Friday, October 23, 2009

Pumpkin Soup

My good friend Adrien (who also happens to be my sister) posted a recipe for a great pumpkin soup on her blog. I'm rather picky when it comes to taste (ironic since I branch out in making new things, but am nervous about trying them sometimes), but this soup was excellent! Eat it with warm scones (the English kind, not the weird frybread kind). So tasty, and perfect for fall.
The link.
The recipe in brief:
Sautee 2 Tbsp. butter and 1 white onion (chopped) in a large saucepan and then add 1 can chicken broth. Simmer and stir for 15 minutes. After simmering, puree in blender and then return to saucepan. Add 1 (15 oz.) can pureed pumpkin, 1/2 additional can chicken broth, 8 shakes of salt, 8 shakes of black pepper, 1/4 tsp. cinnamon, 1/8 tsp. ginger, cloves and nutmeg to taste, a TINY shake of cayenne powder (if available), and 1/4 cup (add more to taste) of brown sugar. Bring to a boil, then reduce heat and simmer for 10 minutes. Add 1 cup heavy cream, stir. Serve immediately.

Tuesday, October 20, 2009

This is Why You're Fat

It seems like just about anything can get a book deal nowadays (except for legitimately good literature). The new rave seems to be book versions of picture blogs, like LolCats or Cake Wrecks, which is all well and good, but today I discovered "This is Why You're Fat": a blog (and now a book) with pictures of the most disgusting, fatty, thrown-together "foods" people have found or (worse) made-- think doughnut burgers, Velveeta "fudge," and deep-fried chocolate-covered bacon cake.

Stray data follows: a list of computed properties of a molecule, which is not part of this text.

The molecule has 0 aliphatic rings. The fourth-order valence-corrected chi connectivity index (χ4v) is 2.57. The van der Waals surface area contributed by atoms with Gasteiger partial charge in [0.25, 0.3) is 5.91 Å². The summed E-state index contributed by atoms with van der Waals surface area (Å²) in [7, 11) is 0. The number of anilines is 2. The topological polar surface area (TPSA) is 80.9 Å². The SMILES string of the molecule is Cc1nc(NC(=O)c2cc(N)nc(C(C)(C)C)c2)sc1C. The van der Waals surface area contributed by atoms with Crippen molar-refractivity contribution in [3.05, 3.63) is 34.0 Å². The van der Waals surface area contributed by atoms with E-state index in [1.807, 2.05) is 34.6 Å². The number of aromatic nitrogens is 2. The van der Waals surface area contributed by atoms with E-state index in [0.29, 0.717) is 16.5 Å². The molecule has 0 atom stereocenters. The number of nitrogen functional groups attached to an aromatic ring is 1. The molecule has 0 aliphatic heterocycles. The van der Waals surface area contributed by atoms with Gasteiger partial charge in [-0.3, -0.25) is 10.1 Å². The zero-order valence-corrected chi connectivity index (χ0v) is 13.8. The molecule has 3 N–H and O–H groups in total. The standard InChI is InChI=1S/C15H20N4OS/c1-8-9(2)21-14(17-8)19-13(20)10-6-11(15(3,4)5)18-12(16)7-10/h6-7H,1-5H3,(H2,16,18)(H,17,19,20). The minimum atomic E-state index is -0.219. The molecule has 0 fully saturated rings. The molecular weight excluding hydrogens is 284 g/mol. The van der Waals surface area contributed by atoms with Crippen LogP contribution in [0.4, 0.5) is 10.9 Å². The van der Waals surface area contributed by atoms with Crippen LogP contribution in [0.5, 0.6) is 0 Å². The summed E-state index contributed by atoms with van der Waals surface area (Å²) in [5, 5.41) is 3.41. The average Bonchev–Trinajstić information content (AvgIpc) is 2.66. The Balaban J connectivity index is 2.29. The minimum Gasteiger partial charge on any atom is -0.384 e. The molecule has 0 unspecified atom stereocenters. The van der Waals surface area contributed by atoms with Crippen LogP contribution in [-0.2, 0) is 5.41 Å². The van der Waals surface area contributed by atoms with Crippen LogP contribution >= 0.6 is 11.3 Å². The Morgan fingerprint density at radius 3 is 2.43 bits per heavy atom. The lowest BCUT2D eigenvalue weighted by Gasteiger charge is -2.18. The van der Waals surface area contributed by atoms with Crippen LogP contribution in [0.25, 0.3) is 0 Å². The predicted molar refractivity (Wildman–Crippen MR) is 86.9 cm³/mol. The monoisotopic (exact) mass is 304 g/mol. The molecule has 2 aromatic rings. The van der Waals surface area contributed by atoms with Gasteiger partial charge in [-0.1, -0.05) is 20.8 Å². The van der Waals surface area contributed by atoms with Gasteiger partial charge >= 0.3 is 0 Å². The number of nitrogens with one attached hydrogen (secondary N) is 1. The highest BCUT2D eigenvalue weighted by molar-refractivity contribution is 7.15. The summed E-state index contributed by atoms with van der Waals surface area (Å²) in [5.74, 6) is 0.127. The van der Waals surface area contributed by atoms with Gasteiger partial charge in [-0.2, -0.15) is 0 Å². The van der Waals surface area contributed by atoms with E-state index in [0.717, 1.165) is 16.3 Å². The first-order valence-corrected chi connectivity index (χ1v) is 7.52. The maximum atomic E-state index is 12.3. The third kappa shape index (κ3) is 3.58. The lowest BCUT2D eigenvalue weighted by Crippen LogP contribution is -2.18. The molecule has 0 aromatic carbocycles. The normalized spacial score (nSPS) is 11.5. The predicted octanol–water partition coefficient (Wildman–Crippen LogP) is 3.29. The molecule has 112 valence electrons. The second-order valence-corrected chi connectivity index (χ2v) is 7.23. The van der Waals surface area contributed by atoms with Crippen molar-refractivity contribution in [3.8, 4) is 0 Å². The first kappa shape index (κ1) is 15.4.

Makes me sad to be American in a way. And you know people are going to be making even more disgusting stuff just to get on the site or in the book.
Please people, let's have a little more class, at least when it comes to what you eat.

Considering what I just said, trying new things is not a bad idea. For instance, there's a "weird" concoction I happen to really like that (I've been told) is a family invention. It involves a piece of toast with peanut butter and jelly with a fried egg and a couple slices of bacon on top. The point is to not overdo it. For instance, when I went to Idaho recently, my friends (the guys, obviously) came up with something pretty gross and thought it was the best thing since the invention of video game consoles. And it was gross, because they overdid it, and anticipated the stomach-ache to come. Why would you do that to yourself?
Their "breakfast for dinner" consisted of:
2 everything-but-the-kitchen-sink bagels, toasted
cream cheese
tobasco sauce
a few slices of bacon per bagel
a fried egg with runny yoke per bagel
a thick slice of cheddar cheese per bagel
I don't know why I just gave you the recipe. Please don't make it yourself.

Sunday, October 18, 2009


I can't stand cheese cake, but this cheesecake was so good even I couldn't resist it. Here is the recipe, which I got from the food blog This Little Piggy:

Cheesecake Even I Like
1 1/2 cups graham cracker crumbs
3 tbsp sugar
1/3 cup butter, melted

4 x 8 oz packages Philly cream cheese, softened
1 cup sugar
1 tsp vanilla
4 eggs

a 9-inch springform pan
parchment paper (optional, but recommended)

Preheat oven to 325°F

Line the bottom of the pan with parchment paper if you're using it. If not, no worries.

Mix together graham cracker crumbs, 3 tbsp sugar and melted butter; press firmly onto bottom of pan.

Make sure the cream cheese is soft (like room temperature, so get it out when you read this and not when you decide later...because microwaving is cheating). Beat cream cheese, 1 cup sugar and vanilla until well blended.

Add eggs, one at a time, mixing after each addition just until smooth and blended.

Pour over crust. Very gently tap it on the counter to get rid of possible air bubbles.